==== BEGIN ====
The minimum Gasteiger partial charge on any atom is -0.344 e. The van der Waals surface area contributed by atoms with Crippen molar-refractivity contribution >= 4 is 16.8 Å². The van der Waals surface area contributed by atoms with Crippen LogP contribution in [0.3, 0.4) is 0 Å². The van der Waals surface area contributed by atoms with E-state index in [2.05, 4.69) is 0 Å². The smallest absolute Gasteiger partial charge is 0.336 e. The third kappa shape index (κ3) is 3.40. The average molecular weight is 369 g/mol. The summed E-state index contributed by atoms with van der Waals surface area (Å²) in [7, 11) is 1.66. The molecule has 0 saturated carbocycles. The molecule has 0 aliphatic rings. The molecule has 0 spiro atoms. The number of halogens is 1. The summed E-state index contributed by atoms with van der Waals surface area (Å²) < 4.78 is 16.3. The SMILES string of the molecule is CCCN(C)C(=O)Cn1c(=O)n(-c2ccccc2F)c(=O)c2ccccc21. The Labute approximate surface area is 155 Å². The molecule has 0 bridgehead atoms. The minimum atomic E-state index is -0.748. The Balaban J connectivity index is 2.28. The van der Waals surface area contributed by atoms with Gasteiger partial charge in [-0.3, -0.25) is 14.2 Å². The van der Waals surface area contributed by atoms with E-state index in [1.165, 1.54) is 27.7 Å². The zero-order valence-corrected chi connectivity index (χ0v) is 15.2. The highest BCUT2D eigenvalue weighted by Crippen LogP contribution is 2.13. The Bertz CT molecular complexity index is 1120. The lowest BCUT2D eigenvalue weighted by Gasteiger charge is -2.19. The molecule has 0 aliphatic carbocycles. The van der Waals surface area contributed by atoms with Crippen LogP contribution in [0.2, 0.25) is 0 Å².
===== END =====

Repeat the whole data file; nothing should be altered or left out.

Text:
The minimum Gasteiger partial charge on any atom is -0.344 e. The van der Waals surface area contributed by atoms with Crippen molar-refractivity contribution >= 4 is 16.8 Å². The van der Waals surface area contributed by atoms with Crippen LogP contribution in [0.3, 0.4) is 0 Å². The van der Waals surface area contributed by atoms with E-state index in [2.05, 4.69) is 0 Å². The smallest absolute Gasteiger partial charge is 0.336 e. The third kappa shape index (κ3) is 3.40. The average molecular weight is 369 g/mol. The summed E-state index contributed by atoms with van der Waals surface area (Å²) in [7, 11) is 1.66. The molecule has 0 saturated carbocycles. The molecule has 0 aliphatic rings. The molecule has 0 spiro atoms. The number of halogens is 1. The summed E-state index contributed by atoms with van der Waals surface area (Å²) < 4.78 is 16.3. The SMILES string of the molecule is CCCN(C)C(=O)Cn1c(=O)n(-c2ccccc2F)c(=O)c2ccccc21. The Labute approximate surface area is 155 Å². The molecule has 0 bridgehead atoms. The minimum atomic E-state index is -0.748. The Balaban J connectivity index is 2.28. The van der Waals surface area contributed by atoms with Gasteiger partial charge in [-0.3, -0.25) is 14.2 Å². The van der Waals surface area contributed by atoms with E-state index in [1.165, 1.54) is 27.7 Å². The zero-order valence-corrected chi connectivity index (χ0v) is 15.2. The highest BCUT2D eigenvalue weighted by Crippen LogP contribution is 2.13. The Bertz CT molecular complexity index is 1120. The lowest BCUT2D eigenvalue weighted by Gasteiger charge is -2.19. The molecule has 0 aliphatic carbocycles. The van der Waals surface area contributed by atoms with Crippen LogP contribution in [0.2, 0.25) is 0 Å².